Coyle eggs on Ameen, but instead the Sack Boy decked Adam Foster, who then took Coyle’s Dip in the Lake. Ameen gets the same treatment, as Coyle “started shooting again”. He didn’t care about the door closing “to Camden” (I mean, that pre-show match against a hooligan went nowhere), as it seems that Rory’s ditching the whole cult leader thing for a different form of wild-eyed, old-school mentality. He’s got a new minion too, as the Sack Boy’s unveiled as Conor Renshaw, before Coyle issued an open call for people to join “wrestling’s redemption”. I think I backed that project once…

Ups and Downs Match: Nathan Cruz vs. Simon Miller
Or in other terms “a 15 minute Iron Man match, with points scored for pins or for throwing your opponent over the top”. Given his love of old-school stuff, I imagine Rory Coyle will be thrilled at that stipulation.

Miller started off by taking Cruz into the corners, as James R. Kennedy espoused that “if this was a normal match, it’d be over by now”. You what?!

Cruz lifted Miller onto the apron, but that’s not a point since he didn’t touch the floor… Cruz came close to conceding seconds later, but he clung onto the rope to save himself, only to get caught with a one-handed spinebuster for a near-fall. A takedown from Cruz led to a Figure Four… Miller taps instantly, which makes Cruz thinks he’d won. Except that’s not the rules, and as Cruz argued with the ref, he’s caught with a roll-up as Miller makes it 1-0.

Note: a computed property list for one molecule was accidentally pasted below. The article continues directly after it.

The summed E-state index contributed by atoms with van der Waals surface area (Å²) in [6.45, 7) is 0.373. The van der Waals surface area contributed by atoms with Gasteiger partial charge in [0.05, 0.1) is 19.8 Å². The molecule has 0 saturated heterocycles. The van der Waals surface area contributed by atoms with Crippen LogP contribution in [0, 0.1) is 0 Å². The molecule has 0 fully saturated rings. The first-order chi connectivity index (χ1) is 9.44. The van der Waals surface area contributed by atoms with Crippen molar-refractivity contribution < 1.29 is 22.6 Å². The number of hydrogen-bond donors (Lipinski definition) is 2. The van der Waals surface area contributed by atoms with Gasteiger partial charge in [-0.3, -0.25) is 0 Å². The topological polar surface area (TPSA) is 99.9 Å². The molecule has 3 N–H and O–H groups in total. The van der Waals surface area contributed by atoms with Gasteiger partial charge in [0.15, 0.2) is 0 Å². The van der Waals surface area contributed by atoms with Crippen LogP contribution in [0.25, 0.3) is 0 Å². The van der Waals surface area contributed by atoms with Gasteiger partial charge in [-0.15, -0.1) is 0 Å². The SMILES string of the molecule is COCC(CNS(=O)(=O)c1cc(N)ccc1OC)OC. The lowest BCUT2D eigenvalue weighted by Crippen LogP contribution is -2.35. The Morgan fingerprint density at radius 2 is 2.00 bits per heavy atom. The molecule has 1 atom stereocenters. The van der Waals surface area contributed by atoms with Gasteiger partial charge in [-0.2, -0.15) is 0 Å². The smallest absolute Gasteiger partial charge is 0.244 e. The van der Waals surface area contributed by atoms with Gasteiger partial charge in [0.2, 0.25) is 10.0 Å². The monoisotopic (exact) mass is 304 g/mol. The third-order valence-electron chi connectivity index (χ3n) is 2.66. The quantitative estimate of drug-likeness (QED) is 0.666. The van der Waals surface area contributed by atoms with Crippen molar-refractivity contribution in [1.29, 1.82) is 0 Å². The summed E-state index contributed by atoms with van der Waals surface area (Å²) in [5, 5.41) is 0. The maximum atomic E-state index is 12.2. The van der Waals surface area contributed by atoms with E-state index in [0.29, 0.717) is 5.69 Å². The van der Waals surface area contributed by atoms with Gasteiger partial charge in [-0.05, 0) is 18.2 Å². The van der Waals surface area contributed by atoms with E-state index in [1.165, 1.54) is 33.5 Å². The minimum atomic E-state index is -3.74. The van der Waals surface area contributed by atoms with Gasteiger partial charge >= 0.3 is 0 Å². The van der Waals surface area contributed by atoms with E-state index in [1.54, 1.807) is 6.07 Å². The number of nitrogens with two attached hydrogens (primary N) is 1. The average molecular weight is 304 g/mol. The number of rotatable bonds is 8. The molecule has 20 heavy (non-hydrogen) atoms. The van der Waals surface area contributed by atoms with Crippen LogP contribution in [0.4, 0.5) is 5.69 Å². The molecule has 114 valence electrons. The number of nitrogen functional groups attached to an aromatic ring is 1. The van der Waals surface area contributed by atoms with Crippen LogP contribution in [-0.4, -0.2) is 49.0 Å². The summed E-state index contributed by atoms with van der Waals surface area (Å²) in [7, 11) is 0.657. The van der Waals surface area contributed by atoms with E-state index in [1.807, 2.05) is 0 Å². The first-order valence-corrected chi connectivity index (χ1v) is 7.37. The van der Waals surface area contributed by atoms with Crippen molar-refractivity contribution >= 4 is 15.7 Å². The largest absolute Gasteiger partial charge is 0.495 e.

Miller shouts at Cruz for his stupidity, but just gets slapped as Cruz tried to equalise. He’s caught with a belly to belly suplex, then clotheslined to the floor as it became 2-0 – with Miller having to hold on to avoid sending himself to the outside. Cruz stays on the outside as he tried to bide his time, before catching Miller in the ring apron with some kicks as he returned with a suplex for a near-fall. A Curt Hennig neck flip yields a similar result, before Miller kicked away a back body drop, only to get low bridged onto the apron. Miller repeated the trick as the pair ended up on the apron, trading blows, before Cruz pulled the referee into Miller, knocking him off the apron as a second ref on the floor awarded the decision.

At 2-1 down, Cruz seemed to have some momentum, as he baited Miller into a shoulder tackle in the corner. He misses, hitting the ring post in the process, with Cruz rolling up Miller for the pin to make it 2-2, as the referee on the floor counted, oblivious to the handful of trunks Cruz had. Miller tries to regain the lead with the Ups and Downs, only for Cruz to rebound with a Thanks, Tully as we passed the ten minute mark. A Show Stolen nearly makes it 3-2 Cruz, before the Ups and Downs sit-out side slam led to a near-fall for Miller. Si-back returns, trying to get the crowd to chant “Why?”, before he got popped up out of the corner.

Cruz takes advantage of the rules with a low blow and a small package to make it 3-2, as this match had no disqualification to it. After the decision, Cruz struck the referee, so there’d be nobody to count an equaliser as the glaring hole in Miller’s plan was exposed. Even more so when he hit a spear and a Jackhammer, as there was nobody to count the visual three-count for Why-berg. Yeah, it doesn’t work as well as Si-back. We enter the final sixty seconds with no referees, so Cruz begins a Benny Hill chase to wind down the clock as time ticked away on the screen. Where’s Yakety Sax when we need it? Time ticks away, and Nathan Cruz has beaten Simon Miller at his own game – it wasn’t a bad concept, but I’m glad the glaring flaw was exploited. ***

Defiant World Championship: David Starr vs. Rampage (c)